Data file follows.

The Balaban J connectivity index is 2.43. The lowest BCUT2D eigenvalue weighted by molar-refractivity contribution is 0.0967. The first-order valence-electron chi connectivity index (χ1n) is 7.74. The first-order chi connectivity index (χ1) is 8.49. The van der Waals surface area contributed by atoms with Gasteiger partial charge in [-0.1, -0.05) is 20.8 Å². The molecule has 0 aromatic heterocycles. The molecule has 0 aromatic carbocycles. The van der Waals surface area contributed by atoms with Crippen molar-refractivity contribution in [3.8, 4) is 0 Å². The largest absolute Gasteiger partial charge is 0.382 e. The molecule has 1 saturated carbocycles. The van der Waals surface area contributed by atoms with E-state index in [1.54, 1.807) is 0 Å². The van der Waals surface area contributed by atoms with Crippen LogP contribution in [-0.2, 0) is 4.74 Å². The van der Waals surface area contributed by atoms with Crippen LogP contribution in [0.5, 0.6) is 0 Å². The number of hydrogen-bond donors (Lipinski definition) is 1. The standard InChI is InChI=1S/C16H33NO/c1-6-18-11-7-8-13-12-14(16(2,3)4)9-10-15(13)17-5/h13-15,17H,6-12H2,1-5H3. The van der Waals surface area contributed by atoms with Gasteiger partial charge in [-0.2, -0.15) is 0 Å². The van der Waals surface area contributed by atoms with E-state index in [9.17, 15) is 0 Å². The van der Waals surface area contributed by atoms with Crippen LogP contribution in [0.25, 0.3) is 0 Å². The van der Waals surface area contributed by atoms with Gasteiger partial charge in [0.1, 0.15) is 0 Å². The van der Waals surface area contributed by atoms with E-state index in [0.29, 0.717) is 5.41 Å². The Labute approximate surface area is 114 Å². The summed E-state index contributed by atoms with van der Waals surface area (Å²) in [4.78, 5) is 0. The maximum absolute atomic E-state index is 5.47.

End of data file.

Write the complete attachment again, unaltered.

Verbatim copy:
The Balaban J connectivity index is 2.43. The lowest BCUT2D eigenvalue weighted by molar-refractivity contribution is 0.0967. The first-order valence-electron chi connectivity index (χ1n) is 7.74. The first-order chi connectivity index (χ1) is 8.49. The van der Waals surface area contributed by atoms with Gasteiger partial charge in [-0.1, -0.05) is 20.8 Å². The molecule has 0 aromatic heterocycles. The molecule has 0 aromatic carbocycles. The van der Waals surface area contributed by atoms with Crippen molar-refractivity contribution in [3.8, 4) is 0 Å². The largest absolute Gasteiger partial charge is 0.382 e. The molecule has 1 saturated carbocycles. The van der Waals surface area contributed by atoms with E-state index in [1.54, 1.807) is 0 Å². The van der Waals surface area contributed by atoms with Crippen LogP contribution in [-0.2, 0) is 4.74 Å². The van der Waals surface area contributed by atoms with Crippen LogP contribution in [0.5, 0.6) is 0 Å². The number of hydrogen-bond donors (Lipinski definition) is 1. The standard InChI is InChI=1S/C16H33NO/c1-6-18-11-7-8-13-12-14(16(2,3)4)9-10-15(13)17-5/h13-15,17H,6-12H2,1-5H3. The van der Waals surface area contributed by atoms with Gasteiger partial charge in [-0.2, -0.15) is 0 Å². The van der Waals surface area contributed by atoms with E-state index in [9.17, 15) is 0 Å². The van der Waals surface area contributed by atoms with Crippen LogP contribution in [0.25, 0.3) is 0 Å². The van der Waals surface area contributed by atoms with Gasteiger partial charge in [0.1, 0.15) is 0 Å². The van der Waals surface area contributed by atoms with E-state index in [0.29, 0.717) is 5.41 Å². The Labute approximate surface area is 114 Å². The summed E-state index contributed by atoms with van der Waals surface area (Å²) in [4.78, 5) is 0. The maximum absolute atomic E-state index is 5.47.